9. Are you entirely committed to dinner at South City Kitchen? Never one of my favorites, and recent reports have been way less than stellar. I'd do lunch Saturday at Mary Mac's (not a bbq place, but then neither is Thelma's) and go someplace other than South City Kitchen for dinner on Friday.
  10. I was thinking that we may have to add a WC shot (somehow food-related) to the other more or less de rigueur eG blog shots: fridge, pets, and wall o' pocky. Very glad to see that your joints are happy at the moment, mizducky. And also agree with the "functional" approach to your health goals.
  11. I've not experienced an H-Mart in person, but to judge from your blog and H-Mart's website, I'd say that 99 Ranch is thinking similarly in terms of scale, but not necessarily aiming at the same level of cross-cultural outreach. As far as I can tell, I think they're still very much flavored by the SoCal-based Asian communities from which they first sprung. Here's their website. ← The Ranch 99 here in Atlanta is smaller and less glitzy than the Super H Mart and I don't know if H Mart and Super H Mart are related), with a much more pan-Asian assortment of goods than Super H-Mart's Korean and Japanese line. Of course, it's also located in an area that's got more Vietnameses and Chinese vendors and restaurants, so perhaps it just reflects the neighborhood. Nice wall o' Pocky, there.
  12. Good morning, mizducky. Really looking forward to your blog, and best wishes for your visit to your HMO this AM.
  13. The bride is my sister in law! I was recruited for the project by me brother in law after a fine dinner with the family and several bottles of wine I am a pastry chef so the whole making of the cake doesn't faze me, just the shipping of the cake. It is a gift from me to her, considering I would normally charge about 1200 dollars, without shipping, I think it is a nice gift. ← Yes, I did catch the part about the bride being your sister-in-law, and I agree that $1,200 worth of anything would be a great gift. In fact, you might actually want to consider how much you'd charge a normal customer for this service, as that's what it's really worth (and what it will cost you, at least in potential anguish). It sounds like you've got a good plan in any case, and it will be a very personal gift. The better back ups you've got in place the more fun it will be.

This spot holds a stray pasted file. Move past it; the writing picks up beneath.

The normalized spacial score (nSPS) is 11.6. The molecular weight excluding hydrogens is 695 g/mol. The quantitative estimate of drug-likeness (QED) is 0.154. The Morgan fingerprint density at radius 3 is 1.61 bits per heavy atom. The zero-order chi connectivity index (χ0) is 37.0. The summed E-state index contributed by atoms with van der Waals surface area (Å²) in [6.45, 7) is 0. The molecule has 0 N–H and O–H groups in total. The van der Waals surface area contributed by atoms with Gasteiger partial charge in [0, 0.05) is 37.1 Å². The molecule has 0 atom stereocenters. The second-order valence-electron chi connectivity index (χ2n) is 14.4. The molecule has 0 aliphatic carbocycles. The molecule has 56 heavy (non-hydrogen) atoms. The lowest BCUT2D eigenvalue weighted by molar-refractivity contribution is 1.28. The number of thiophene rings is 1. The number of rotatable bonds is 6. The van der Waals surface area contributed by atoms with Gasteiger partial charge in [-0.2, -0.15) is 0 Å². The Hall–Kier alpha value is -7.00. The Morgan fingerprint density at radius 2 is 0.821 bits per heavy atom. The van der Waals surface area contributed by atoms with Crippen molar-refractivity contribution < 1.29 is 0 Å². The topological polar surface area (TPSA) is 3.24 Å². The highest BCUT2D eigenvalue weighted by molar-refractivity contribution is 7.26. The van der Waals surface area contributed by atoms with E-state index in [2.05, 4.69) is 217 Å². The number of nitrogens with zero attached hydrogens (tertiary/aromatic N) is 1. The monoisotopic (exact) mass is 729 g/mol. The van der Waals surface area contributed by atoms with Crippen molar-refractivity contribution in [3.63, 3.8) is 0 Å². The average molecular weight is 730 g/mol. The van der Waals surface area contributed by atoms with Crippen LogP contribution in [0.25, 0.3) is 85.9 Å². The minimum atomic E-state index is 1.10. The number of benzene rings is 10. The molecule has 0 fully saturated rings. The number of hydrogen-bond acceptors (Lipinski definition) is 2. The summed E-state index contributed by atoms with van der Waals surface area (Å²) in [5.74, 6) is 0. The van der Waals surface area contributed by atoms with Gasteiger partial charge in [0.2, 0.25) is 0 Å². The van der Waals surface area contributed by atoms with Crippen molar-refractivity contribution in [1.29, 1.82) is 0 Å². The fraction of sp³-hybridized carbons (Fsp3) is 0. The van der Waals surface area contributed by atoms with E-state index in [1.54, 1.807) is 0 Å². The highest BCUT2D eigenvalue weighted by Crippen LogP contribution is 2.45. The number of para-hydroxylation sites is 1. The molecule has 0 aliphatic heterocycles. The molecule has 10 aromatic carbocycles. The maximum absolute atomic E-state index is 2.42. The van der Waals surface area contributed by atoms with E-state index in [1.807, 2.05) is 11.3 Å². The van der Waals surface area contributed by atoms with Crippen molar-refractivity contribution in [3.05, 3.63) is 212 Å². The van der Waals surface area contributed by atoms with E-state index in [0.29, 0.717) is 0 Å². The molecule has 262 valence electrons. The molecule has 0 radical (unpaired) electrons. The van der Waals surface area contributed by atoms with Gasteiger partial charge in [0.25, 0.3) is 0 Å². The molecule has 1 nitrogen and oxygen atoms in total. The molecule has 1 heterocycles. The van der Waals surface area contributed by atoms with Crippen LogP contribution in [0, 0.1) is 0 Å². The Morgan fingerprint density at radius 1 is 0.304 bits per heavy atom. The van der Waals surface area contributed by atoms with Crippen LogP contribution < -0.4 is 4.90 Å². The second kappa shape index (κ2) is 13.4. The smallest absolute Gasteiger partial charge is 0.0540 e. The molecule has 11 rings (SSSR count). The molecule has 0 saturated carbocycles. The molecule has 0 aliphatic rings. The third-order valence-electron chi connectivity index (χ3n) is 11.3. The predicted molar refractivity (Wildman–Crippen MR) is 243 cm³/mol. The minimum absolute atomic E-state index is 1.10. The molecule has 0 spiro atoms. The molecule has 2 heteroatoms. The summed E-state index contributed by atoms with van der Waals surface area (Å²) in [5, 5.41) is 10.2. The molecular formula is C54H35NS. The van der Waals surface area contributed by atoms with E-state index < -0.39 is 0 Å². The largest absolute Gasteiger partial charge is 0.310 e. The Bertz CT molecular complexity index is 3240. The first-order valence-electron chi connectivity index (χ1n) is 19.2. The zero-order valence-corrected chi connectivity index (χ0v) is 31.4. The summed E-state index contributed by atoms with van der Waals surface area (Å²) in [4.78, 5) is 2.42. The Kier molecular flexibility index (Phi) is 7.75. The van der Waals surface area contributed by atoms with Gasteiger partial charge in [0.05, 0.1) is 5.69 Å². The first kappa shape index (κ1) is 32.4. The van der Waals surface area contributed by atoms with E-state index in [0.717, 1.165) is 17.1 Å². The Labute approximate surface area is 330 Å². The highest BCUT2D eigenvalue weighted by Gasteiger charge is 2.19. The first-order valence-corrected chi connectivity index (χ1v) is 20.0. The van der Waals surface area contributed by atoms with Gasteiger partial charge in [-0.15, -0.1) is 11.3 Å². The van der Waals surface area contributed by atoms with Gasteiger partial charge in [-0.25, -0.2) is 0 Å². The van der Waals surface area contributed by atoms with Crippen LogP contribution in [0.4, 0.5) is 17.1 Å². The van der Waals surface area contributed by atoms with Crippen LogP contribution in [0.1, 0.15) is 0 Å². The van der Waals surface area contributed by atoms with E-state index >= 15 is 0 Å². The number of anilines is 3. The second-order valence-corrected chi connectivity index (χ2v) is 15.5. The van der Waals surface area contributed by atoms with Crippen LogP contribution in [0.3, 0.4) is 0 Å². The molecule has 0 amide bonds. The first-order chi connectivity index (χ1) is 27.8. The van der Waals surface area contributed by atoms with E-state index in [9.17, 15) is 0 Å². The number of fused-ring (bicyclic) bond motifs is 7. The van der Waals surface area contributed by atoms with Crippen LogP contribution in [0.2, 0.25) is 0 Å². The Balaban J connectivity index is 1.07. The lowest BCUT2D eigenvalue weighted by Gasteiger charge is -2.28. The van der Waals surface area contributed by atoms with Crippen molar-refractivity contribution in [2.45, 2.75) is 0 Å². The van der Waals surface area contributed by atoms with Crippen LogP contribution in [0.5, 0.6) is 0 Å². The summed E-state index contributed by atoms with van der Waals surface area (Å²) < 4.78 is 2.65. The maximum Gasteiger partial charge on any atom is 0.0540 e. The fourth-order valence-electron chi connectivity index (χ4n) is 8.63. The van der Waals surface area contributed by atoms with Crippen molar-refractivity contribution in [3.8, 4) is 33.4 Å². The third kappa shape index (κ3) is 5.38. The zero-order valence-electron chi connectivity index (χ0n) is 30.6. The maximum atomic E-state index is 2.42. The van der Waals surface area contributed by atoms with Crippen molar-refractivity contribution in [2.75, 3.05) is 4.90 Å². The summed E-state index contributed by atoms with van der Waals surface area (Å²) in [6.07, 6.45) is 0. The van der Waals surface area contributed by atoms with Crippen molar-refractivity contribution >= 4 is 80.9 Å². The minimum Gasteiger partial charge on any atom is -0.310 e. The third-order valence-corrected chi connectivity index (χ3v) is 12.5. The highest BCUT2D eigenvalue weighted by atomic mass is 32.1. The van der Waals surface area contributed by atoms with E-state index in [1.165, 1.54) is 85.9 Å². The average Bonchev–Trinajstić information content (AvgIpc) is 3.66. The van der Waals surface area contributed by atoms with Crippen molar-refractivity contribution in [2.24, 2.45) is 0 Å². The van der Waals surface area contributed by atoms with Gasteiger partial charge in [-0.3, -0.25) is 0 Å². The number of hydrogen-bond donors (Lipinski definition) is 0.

14. Speaking from the bride's point of view (as I'm not a baker), there's no way in heck I'd ask a non-local to make my cake: there's just too much that can go wrong. You could get sick, the cakes could be lost, etc. At the very limit I'd consider having the cake made locally in a bakery with sufficient resources for you to work there (or at the reception hall) and decorate it. Does she (the bride) know how much work this is?
  15. So, thanks to eG for playing along this week. I was a last minute replacement for another blogger and didn't have the opportunity to do any advance planning, so apart from not having any entertaining planned this was a pretty typical week at our house. I did plan on showing more photomicrographs (like the picture of bone marrow in the first post) but things were too busy at work and home to manage that. And I didn't get to the Morningside Market yesterdat either (but did interview a new housekeeper, who starts Tuesday, so I'm pretty excited). This morning I have to do a few loads of laundry, pack my daughter's things for a week of camp, and drive to Athens, GA to drop her off. Fortunately we've already arranged to eat while we're there (at Hugh Acheson's five and ten), and I may stop at Super H Mart on the way back into town. Hmm, maybe we'll detour and check out some cars...
  16. His name is Edouard Fenouil, which is reminiscent of the discussion on fennel ... ← Yep. Truth is stranger than fiction. ...maybe overnight somebody will tell me what watermelons and tomatoes have in common, apart from the fact that they're both red. Oh, hold it, they're both red... And that's what gives both of them their red color. Lycopene's name derives from the botanical name for tomatoes, lycopersicon, Greek for "wolf peach." Lycopene's been in the lay press a lot in the last few years, credited with all sorts of health-improving benefits.
  17. Thanks, demiglace. I don't know about the pullman plank (from the Watershed menu up thread).